run. Further, the paper displays the dynamics of this
investment in the last 20 years. These results are impor-
tant for Taiwan and Southeast Asia policy-makers in set-
ting up the short-run and long-run policies to sustain
their diversified economic growth.
1|INTRODUCTION
As a fast-growing area of the world, the economic potential of Southeast Asia has been targeted
by several advanced economies including Taiwan. All the same, Taiwan is not the only one
with fast-growing trade and investment relationships with ASEAN. In addition to Taiwan's
New Southbound Policy, China's Belt and Road Initiative (BRI), South Korea's New South-
ern Policyand the forthcoming EUVietnam free trade agreement (EUVFTA) aim to improve
economic ties with Southeast Asian countries.
In this competitive context, the most significant difference between Taiwan and other
advanced economies is its extremely high economic dependence on China, which has made
Received: 10 September 2019 Revised: 1 September 2020 Accepted: 2 September 2020
DOI: 10.1111/1468-0106.12348
Pac Econ Rev. 2020;138. wileyonlinelibrary.com/journal/paer ©2020 John Wiley & Sons Australia, Ltd 1
diversification a national security issue. Due to China's strong economic gravity, Taiwan's bilat-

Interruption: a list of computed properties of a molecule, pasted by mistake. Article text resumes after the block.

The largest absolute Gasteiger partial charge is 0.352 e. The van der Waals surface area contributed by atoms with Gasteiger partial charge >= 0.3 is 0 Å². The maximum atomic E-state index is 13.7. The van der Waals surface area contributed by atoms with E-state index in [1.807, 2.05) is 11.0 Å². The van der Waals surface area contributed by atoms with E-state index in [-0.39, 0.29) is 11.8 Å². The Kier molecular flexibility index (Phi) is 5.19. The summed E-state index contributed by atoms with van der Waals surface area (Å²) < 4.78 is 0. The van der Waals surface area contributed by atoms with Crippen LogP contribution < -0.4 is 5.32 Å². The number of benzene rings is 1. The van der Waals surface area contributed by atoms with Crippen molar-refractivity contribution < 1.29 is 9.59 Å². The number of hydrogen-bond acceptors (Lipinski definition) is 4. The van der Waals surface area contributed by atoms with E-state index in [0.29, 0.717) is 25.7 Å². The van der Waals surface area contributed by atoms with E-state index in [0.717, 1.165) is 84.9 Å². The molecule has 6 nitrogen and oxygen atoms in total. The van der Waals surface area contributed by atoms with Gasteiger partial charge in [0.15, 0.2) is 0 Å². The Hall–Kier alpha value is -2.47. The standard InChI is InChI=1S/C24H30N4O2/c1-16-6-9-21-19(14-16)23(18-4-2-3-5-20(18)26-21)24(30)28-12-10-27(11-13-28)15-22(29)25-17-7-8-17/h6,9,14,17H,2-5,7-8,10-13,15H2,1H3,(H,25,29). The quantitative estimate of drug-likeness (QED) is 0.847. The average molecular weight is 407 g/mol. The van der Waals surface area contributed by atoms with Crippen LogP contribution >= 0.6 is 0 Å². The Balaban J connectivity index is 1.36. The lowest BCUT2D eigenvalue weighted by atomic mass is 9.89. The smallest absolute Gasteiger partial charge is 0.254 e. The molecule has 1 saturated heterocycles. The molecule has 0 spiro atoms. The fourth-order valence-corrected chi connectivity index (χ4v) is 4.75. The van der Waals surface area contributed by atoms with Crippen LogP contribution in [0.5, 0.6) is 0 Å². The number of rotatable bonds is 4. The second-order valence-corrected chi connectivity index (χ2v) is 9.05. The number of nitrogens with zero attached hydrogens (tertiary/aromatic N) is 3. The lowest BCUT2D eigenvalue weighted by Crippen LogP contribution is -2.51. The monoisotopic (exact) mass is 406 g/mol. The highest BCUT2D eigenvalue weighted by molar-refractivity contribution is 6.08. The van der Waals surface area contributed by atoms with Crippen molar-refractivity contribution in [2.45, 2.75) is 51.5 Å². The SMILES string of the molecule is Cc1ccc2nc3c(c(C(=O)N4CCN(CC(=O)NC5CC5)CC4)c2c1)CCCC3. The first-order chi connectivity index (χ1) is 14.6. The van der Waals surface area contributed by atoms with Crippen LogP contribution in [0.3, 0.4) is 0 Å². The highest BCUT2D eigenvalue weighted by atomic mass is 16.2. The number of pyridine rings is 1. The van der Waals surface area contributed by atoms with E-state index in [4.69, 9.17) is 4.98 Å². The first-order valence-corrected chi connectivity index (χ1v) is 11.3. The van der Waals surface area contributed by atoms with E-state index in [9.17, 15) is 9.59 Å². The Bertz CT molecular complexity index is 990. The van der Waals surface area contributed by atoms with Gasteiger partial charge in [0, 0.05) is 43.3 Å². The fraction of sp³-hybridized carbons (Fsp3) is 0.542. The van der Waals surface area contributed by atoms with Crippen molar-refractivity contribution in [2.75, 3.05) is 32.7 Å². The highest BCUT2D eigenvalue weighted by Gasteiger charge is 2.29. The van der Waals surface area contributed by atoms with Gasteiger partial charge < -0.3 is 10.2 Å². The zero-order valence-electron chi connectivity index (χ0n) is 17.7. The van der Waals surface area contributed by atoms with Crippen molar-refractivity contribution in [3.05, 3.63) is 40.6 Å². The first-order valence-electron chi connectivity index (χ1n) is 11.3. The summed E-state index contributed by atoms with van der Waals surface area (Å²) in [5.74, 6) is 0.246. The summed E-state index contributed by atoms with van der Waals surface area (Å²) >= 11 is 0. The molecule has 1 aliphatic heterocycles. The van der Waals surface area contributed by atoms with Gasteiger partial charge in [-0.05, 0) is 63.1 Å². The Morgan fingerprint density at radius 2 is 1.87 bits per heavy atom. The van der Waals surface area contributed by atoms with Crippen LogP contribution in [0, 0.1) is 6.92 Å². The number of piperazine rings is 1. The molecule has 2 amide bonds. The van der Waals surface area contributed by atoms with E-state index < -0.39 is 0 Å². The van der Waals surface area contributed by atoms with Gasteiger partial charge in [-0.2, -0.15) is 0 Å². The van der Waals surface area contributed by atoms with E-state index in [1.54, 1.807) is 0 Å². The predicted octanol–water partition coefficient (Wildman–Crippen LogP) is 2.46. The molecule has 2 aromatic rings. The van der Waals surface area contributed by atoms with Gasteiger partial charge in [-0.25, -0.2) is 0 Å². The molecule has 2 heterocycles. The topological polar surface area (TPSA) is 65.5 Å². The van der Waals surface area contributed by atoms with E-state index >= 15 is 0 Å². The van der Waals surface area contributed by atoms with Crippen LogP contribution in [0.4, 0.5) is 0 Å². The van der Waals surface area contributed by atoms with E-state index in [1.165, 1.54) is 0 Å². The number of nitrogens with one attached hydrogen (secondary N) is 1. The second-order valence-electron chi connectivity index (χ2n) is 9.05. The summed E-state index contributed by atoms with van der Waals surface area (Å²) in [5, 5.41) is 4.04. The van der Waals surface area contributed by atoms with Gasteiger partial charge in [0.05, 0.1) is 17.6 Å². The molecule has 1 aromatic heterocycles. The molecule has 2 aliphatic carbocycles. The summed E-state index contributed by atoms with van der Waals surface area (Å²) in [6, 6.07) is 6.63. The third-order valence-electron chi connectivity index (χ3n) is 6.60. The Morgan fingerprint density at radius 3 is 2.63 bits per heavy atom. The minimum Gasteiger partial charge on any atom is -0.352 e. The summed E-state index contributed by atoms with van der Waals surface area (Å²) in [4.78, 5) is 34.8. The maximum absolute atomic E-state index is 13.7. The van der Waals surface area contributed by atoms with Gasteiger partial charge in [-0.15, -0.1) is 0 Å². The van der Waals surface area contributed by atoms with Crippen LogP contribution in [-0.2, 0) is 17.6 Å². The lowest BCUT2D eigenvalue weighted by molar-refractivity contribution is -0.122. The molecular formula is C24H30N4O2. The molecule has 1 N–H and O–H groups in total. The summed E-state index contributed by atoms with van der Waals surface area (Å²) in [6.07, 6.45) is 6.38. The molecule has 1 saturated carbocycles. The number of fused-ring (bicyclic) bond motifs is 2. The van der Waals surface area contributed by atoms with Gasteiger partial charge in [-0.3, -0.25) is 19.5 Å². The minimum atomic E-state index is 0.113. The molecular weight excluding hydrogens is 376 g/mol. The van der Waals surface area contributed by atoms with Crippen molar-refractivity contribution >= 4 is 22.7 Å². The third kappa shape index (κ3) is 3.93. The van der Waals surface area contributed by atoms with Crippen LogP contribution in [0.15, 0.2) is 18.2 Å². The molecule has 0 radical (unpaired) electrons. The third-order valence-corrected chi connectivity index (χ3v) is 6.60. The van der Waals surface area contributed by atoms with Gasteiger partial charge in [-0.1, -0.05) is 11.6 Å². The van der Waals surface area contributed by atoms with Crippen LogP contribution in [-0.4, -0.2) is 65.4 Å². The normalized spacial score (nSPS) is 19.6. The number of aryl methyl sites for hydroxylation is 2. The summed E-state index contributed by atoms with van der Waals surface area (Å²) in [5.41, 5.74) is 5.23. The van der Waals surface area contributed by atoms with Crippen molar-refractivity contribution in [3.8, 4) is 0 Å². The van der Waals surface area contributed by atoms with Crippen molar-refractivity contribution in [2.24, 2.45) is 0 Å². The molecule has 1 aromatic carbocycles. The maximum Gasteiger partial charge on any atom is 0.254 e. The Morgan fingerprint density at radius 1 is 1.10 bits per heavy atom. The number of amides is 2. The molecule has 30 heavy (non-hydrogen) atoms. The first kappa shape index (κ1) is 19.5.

eral trade, investment, the brain drain and the security situation might have worsened over the
past decade. In 2019, Taiwan's export dependence ratio on China was 40.2%, which is much
higher than most advanced economies including South Korea (25%) and Singapore (13%). Tai-
wan's trade balances would be negative without China. Figure 1a and b show the Chinese mar-
ket attracts almost 60% of Taiwan's outward FDI in 19912019, and Taiwan's industries from
electronics to the financial sectors have accumulated at a huge scale in China. However, it is
known the figures are widely perceived to be an underestimation due to official regulations and
investment via tax havens (Yeh and Ho, 2012).
Meanwhile, Southeast Asia has long been a favourable location for Taiwanese investors.
Figure 2 indicates the share of Southeast Asia in terms of total outward FDI of Taiwan is rela-
tively large and recently increasing. Additionally, the annual growth rate of Taiwan's invest-
ment in Southeast Asia is upwards, while for China it is decreasing. Taiwan is attempting to